CAIRO - Egypt's top court ruled Thursday, July 14, that a former premier of deposed president Hosni Mubarak can run in this weekend's ballot and declared the dissolution of the lower house of Islamists-led parliament.
"The military wants (Ahmed) Shafiq, the court will not rule against him, Ahmed Yousef, a protestor with the April 6 Movement, told CNN.
But we don't care, we will continue to fight against him."
The Supreme Constitutional Court on Thursday ruled that a law banning former officials from running for president was unconstitutional.
The ruling paved the way for Shafiq, who was appointed a prime minister in the dying days of Mubarak's regime, to run in this weekend's runoff vote.
Shafiq is vying with Muslim Brotherhood's candidate Mohamed Mursi in a two-day vote on June 16-17.
The law denying political rights to Mubarak's officials had prompted a state election committee to disqualify Shafiq from the presidential race, but he was let back in on appeal, pending the court ruling.
The Muslim Brotherhood said it would accept the overturning of the law.
"It's a reality now, and we must deal with it as such," said spokesman Mahmoud Ghozlan.
The drama is emblematic of the tortuous and messy transition overseen by a council of generals since Mubarak was ousted 16 months ago.
A first-round presidential vote last month pushed more moderate candidates out of the race and the choice now facing 50 million eligible voters reflects a society torn between desire for change after six decades of military rule and anxiety over the damage wrought on Egypt by the subsequent political chaos.
Unrest has simmered on the streets of Egypt's cities throughout the period of military rule, with opponents of the army calling for the removal of "feloul", or Mubarak-era remnants, from politics.
The court also ruled that a third of the seats in the Islamists-led parliament were invalid, leading to the dissolution of the lower house of parliament.
"The ruling regarding parliament includes the dissolution of the lower house of parliament in its entirety because the law upon which the elections were held is contrary to rules of the constitution," the court's head Farouq Soltan told Reuters.
He said the ruling was binding on all institutions of state, adding that it would be up to the executive to call for the new election that he said would take place.
The parliamentary election was held under a complex electoral system in which voters cast ballots for party lists which made up two thirds of parliament and also for individual candidates for the remaining seats in the lower house.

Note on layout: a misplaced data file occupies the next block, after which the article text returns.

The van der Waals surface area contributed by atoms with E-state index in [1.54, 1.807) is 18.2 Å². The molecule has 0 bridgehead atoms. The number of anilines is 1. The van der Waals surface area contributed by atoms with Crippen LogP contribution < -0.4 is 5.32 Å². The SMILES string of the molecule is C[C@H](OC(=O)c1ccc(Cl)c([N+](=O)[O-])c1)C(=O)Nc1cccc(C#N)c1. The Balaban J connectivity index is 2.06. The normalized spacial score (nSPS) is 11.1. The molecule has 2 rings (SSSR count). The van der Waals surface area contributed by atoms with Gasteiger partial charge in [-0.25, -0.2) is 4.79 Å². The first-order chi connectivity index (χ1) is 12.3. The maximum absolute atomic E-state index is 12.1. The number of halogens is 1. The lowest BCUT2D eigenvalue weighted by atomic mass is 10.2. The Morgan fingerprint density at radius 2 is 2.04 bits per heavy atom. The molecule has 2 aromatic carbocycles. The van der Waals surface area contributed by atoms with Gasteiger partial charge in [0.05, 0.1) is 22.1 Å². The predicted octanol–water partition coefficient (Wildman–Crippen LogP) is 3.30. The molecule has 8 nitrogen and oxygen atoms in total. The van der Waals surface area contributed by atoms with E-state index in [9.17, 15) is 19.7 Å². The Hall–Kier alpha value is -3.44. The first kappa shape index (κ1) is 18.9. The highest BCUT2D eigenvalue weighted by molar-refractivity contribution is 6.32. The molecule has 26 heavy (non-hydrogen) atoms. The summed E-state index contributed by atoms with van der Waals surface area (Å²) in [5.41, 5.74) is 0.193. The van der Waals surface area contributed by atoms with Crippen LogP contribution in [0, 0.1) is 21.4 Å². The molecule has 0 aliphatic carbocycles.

The individual candidates were meant to be "independents" but members of political parties were subsequently allowed to run.
But that decision was challenged in court.
Both decisions empower the Mubarak status-quo, which is no surprise, as the judges of the court were appointed by the latter, and represent a part of the so-called deep-state,' Omar Ashour, an Egypt expert at Exeter University, said in an e-mail to The Washington Post.
The two rulings have sparked criticism as a coup against the revolution that swept Mubarak from power last year.
"Keeping the military candidate (in the race) and overturning the elected parliament after granting the military police the right to arrest is a complete coup, former presidential candidate Abdel-Moneim Abul-Futuh said in a statement on his Facebook page cited by Reuters.
And whoever thinks that millions of youth will let it pass is deluding themselves.
On Wednesday, the justice minister granted the military police and intelligence powers to arrest civilians, a move seen as aiming to stifle protests following the weekend election.
This ruling means that the next president will work without institutions, Sobhi Saleh, a leading lawmaker from the Brotherhood's Freedom and Justice party, told The Washington Post.
He will face huge criticism and rage.
Saleh said that there was outrage over the Islamist majority of the parliament among Egypt's old guard.
And there was a plan to destroy it.
Essam El-Erian, the deputy leader of the Brotherhood's party, opines that Egypt is heading into a dark tunnel after the rulings.
"If parliament is dissolved, the country will enter a dark tunnel - the coming president will face neither a parliament nor a constitution," Erian told Reuters by telephone."There is a state of confusion and many questions."